October 19, 2011; Source: The Guardian | In a blog posted on the website of the British newspaper The Guardian, Michael Edwards writes that the “protean nature of philanthropy is one of its greatest assets.” He warns that though many may be seduced by the promise of less messy processes—swayed by the insistence that there is one best or most strategic approach—but he asserts that this would produce less robust results. He writes:

One often hears that the “new philanthropy” of dotcom billionaires like [Bill and Melinda] Gates is smarter and more strategic than traditional support for social change. Nothing could be further from the truth. There are no data, case studies, or moral arguments to prove that one is better than the other; they are just different, and equally valuable in their own ways. So the key task for policy makers is to encourage diversity in the funding community, and to resist the urge to make philanthropy just as technocratic as foreign aid from governments. Foundations do have power, and their influence is growing. But they also have an obligation to use it in ways that help others to choose the future that is best for them—even if this takes more time, differs from standard templates, and encounters detours along the way. Balancing the demands of democracy with the determination to address global problems in a focused and energetic manner is the key issue facing philanthropy in the century to come.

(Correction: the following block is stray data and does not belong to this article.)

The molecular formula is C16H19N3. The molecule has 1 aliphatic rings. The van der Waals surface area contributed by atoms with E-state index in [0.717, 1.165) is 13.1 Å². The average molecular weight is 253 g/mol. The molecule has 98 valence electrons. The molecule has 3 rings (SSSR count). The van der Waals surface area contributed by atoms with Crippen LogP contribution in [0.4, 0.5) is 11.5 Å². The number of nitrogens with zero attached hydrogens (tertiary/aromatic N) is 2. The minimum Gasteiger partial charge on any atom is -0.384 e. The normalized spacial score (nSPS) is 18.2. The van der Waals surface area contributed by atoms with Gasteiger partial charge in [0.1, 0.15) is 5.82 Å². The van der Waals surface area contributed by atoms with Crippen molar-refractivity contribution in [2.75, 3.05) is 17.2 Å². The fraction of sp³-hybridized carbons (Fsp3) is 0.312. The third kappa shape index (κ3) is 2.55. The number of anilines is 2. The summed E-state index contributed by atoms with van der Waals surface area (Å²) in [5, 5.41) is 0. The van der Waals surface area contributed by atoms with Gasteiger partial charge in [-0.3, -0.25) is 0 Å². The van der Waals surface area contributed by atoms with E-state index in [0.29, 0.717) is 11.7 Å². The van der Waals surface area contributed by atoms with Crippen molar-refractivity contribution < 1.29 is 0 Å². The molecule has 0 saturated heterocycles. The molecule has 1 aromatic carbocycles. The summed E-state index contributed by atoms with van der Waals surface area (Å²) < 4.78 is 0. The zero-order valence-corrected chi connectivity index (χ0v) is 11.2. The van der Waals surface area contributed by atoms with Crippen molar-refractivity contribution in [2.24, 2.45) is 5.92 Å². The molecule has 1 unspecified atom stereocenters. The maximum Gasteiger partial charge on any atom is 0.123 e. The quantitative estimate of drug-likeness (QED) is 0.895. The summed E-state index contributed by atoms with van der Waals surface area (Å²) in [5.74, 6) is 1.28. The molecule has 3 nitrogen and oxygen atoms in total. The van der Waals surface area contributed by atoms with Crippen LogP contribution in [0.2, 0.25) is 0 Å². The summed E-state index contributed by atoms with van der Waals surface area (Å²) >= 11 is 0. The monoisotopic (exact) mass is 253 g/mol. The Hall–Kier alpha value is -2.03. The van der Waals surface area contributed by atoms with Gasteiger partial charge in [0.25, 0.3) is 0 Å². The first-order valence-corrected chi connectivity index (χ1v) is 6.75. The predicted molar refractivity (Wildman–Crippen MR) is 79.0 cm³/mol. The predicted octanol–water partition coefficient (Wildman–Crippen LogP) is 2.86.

—Ruth McCambridge